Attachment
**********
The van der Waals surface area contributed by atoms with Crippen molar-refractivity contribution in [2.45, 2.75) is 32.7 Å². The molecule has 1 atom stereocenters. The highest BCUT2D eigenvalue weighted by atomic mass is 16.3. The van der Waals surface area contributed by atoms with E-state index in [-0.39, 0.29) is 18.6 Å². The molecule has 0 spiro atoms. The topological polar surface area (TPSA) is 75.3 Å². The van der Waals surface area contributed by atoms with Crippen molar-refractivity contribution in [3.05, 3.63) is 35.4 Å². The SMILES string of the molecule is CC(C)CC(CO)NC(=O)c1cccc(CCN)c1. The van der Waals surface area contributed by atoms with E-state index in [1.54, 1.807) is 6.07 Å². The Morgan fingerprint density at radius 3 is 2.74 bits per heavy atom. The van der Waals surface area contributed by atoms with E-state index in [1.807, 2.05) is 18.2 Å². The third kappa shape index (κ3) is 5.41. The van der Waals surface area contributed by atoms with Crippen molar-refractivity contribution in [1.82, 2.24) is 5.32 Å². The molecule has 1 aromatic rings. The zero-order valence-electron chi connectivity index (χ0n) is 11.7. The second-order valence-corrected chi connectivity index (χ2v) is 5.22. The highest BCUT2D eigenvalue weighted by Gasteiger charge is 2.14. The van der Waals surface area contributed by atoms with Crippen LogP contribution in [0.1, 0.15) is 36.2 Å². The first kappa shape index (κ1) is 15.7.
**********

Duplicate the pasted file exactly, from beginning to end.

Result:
The van der Waals surface area contributed by atoms with Crippen molar-refractivity contribution in [2.45, 2.75) is 32.7 Å². The molecule has 1 atom stereocenters. The highest BCUT2D eigenvalue weighted by atomic mass is 16.3. The van der Waals surface area contributed by atoms with E-state index in [-0.39, 0.29) is 18.6 Å². The molecule has 0 spiro atoms. The topological polar surface area (TPSA) is 75.3 Å². The van der Waals surface area contributed by atoms with Crippen molar-refractivity contribution in [3.05, 3.63) is 35.4 Å². The SMILES string of the molecule is CC(C)CC(CO)NC(=O)c1cccc(CCN)c1. The van der Waals surface area contributed by atoms with E-state index in [1.54, 1.807) is 6.07 Å². The Morgan fingerprint density at radius 3 is 2.74 bits per heavy atom. The van der Waals surface area contributed by atoms with E-state index in [1.807, 2.05) is 18.2 Å². The third kappa shape index (κ3) is 5.41. The van der Waals surface area contributed by atoms with Crippen molar-refractivity contribution in [1.82, 2.24) is 5.32 Å². The molecule has 1 aromatic rings. The zero-order valence-electron chi connectivity index (χ0n) is 11.7. The second-order valence-corrected chi connectivity index (χ2v) is 5.22. The highest BCUT2D eigenvalue weighted by Gasteiger charge is 2.14. The van der Waals surface area contributed by atoms with Crippen LogP contribution in [0.1, 0.15) is 36.2 Å². The first kappa shape index (κ1) is 15.7.